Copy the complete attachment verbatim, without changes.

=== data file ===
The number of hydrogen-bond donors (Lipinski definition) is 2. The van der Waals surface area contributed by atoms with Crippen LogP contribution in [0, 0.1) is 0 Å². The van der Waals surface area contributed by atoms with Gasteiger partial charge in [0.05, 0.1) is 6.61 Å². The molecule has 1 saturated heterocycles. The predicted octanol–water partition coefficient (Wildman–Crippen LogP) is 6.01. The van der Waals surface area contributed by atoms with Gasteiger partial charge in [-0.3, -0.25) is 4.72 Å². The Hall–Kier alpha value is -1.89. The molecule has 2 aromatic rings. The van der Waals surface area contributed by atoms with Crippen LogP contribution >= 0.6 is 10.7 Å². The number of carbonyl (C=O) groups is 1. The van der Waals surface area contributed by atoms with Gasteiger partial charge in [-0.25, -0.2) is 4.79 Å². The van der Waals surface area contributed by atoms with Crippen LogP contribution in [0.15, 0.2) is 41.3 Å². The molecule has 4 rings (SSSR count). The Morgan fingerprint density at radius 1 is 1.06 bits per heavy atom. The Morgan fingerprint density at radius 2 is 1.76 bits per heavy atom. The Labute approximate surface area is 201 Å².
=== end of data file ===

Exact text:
The number of hydrogen-bond donors (Lipinski definition) is 2. The van der Waals surface area contributed by atoms with Crippen LogP contribution in [0, 0.1) is 0 Å². The van der Waals surface area contributed by atoms with Gasteiger partial charge in [0.05, 0.1) is 6.61 Å². The molecule has 1 saturated heterocycles. The predicted octanol–water partition coefficient (Wildman–Crippen LogP) is 6.01. The van der Waals surface area contributed by atoms with Gasteiger partial charge in [-0.3, -0.25) is 4.72 Å². The Hall–Kier alpha value is -1.89. The molecule has 2 aromatic rings. The van der Waals surface area contributed by atoms with Crippen LogP contribution >= 0.6 is 10.7 Å². The number of carbonyl (C=O) groups is 1. The van der Waals surface area contributed by atoms with Gasteiger partial charge in [-0.25, -0.2) is 4.79 Å². The van der Waals surface area contributed by atoms with Crippen LogP contribution in [0.15, 0.2) is 41.3 Å². The molecule has 4 rings (SSSR count). The Morgan fingerprint density at radius 1 is 1.06 bits per heavy atom. The Morgan fingerprint density at radius 2 is 1.76 bits per heavy atom. The Labute approximate surface area is 201 Å².